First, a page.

How to ‘Make in India’

November 6, 2014

(Any opinions expressed here are those of the author and not necessarily those of Thomson Reuters)

Prime Minister Narendra Modi’s “Make in India” campaign to revive manufacturing will become a success only if the government manages to convince companies to manufacture in India. The key decision factors for manufacturers are (a) size of market and access to market (b) good infrastructure (c) availability of skills (d) stable and competitive fiscal regime and (e) ease of doing business.

India is a large market. If we translate the requirements of the national programmes of 100 “smart cities”, industrial corridors, Digital India and making SMEs globally competitive into a requirement of cement, steel, computers, furniture, locks, hinges, construction equipment, etc, it may give voice to the accelerating demands for manufactured goods within India.

As India veers toward a higher growth curve, it faces destabilising forces arising from the magnitude of its growth. There is an increase in the available labour force without the required increase in employment opportunities proportionate to economic growth.

Attaining a near double-digit growth rate without a significant increase in manufacturing may prove to be challenging. Labour requirements in the primary sectors are falling quickly due to increasing mechanisation and productivity spurts. The manufacturing sector can absorb semi-skilled workers who are challenged by the fast-growing services sector as well as the primary economy of agriculture and mining.

Roughly 16 percent of Indian labour is still in the primary sector, compared to 6 percent in other BRIC countries. As India charts its way towards a labour utilisation structure consistent with fellow BRIC nations, manufacturing as the secondary sector must also gain momentum.

The economic impact of manufacturing in India will go beyond direct employment. It will create jobs in the services sector and allied services like logistics, transportation, retail etc. Needless to say, since manufacturing would require free flow of raw materials and finished goods, improving logistics infrastructure such as port-to-inland connectivity, cargo airports, etc. would be imperative and these developments promise to transform India into a global manufacturing hub.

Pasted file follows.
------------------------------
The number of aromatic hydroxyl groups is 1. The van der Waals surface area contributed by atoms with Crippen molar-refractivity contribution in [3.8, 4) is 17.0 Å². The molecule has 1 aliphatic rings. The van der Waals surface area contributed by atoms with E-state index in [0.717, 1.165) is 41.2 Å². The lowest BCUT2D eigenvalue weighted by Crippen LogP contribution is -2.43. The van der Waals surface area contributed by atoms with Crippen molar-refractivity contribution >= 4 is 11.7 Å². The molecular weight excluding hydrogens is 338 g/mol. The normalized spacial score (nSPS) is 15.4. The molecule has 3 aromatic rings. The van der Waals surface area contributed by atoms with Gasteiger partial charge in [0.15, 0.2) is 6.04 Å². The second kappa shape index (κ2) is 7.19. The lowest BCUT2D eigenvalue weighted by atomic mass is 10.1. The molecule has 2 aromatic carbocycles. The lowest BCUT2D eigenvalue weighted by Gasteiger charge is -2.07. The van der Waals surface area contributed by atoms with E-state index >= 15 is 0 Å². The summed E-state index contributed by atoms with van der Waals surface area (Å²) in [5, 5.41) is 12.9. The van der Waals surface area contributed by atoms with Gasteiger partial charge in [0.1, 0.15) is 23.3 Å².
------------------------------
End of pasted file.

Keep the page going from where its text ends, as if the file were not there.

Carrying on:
The government’s “Make in India” initiative aims to increase the share of manufacturing to 25 percent of GDP by 2022 from the current 12 percent. This is expected to result in the creation of 100 million jobs.

However, with little fiscal stability and no clarity on when GST will be implemented, one cannot expect large manufacturing investments to flow into India. There are still too many hindrances to conduct business in India. While the “inspector raj” is slowly being dismantled, the process must be accelerated.

With a virtual stagnation from 2010 to 2014, manufacturing in India continues to be crippled by issues such as shortage of coal, inability to acquire land and tax disputes. While the provisions under the Right to Fair Compensation and Transparency in Land Acquisition, Rehabilitation and Resettlement Bill, 2013 are expected to drastically decrease time and cost to acquire land, it is necessary to rationalise the act and set up land banks that would assist ventures involving acquisition of large land parcels.

KPMG and CII recently completed a report which identified nine key action items to make India conducive for large-scale manufacturing. These include streamlining investment approval, facilitating land acquisition processes, creating an appropriate labour development ecosystem, efficient and effective enforcement of laws, facilitating greater cross-border transactions, creating clear exit guidelines, rationalising taxation regimes and technology enablement of the government.

Implementing the aforesaid action items requires a detailed roadmap, including the development of uniform standards and procedures, introducing common application forms for seeking approval from central and state governments, and building a model for a single window mechanism.

When developed economies like the United States are renewing focus on reviving manufacturing, “Make in India” is not just an option but a national imperative that is needed to keep pace with global growth. Transforming the vision to reality requires a concrete roadmap that will support not just the manufacturing of today, but also of the future, which may involve technologies such as 3D printing with its own set of challenges.

To ensure the country’s place as a global manufacturing powerhouse, the government, industry and civil society must work in tandem to restore investor and public confidence in “Make in India”.

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